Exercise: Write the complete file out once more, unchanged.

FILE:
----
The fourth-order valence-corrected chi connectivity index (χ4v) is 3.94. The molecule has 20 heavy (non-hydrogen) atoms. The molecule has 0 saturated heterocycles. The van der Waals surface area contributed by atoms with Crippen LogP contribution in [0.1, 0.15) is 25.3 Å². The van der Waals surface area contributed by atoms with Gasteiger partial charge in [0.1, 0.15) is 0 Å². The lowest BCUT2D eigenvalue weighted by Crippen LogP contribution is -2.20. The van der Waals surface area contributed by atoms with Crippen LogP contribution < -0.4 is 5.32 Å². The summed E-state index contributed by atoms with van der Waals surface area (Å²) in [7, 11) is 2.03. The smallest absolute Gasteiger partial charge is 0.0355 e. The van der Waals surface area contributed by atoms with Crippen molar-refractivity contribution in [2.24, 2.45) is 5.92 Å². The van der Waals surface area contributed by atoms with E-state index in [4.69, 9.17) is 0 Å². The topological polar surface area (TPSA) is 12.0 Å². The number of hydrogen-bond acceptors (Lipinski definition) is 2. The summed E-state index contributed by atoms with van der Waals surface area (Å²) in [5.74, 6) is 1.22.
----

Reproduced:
The fourth-order valence-corrected chi connectivity index (χ4v) is 3.94. The molecule has 20 heavy (non-hydrogen) atoms. The molecule has 0 saturated heterocycles. The van der Waals surface area contributed by atoms with Crippen LogP contribution in [0.1, 0.15) is 25.3 Å². The van der Waals surface area contributed by atoms with Gasteiger partial charge in [0.1, 0.15) is 0 Å². The lowest BCUT2D eigenvalue weighted by Crippen LogP contribution is -2.20. The van der Waals surface area contributed by atoms with Crippen LogP contribution < -0.4 is 5.32 Å². The summed E-state index contributed by atoms with van der Waals surface area (Å²) in [7, 11) is 2.03. The smallest absolute Gasteiger partial charge is 0.0355 e. The van der Waals surface area contributed by atoms with Crippen molar-refractivity contribution in [2.24, 2.45) is 5.92 Å². The van der Waals surface area contributed by atoms with E-state index in [4.69, 9.17) is 0 Å². The topological polar surface area (TPSA) is 12.0 Å². The number of hydrogen-bond acceptors (Lipinski definition) is 2. The summed E-state index contributed by atoms with van der Waals surface area (Å²) in [5.74, 6) is 1.22.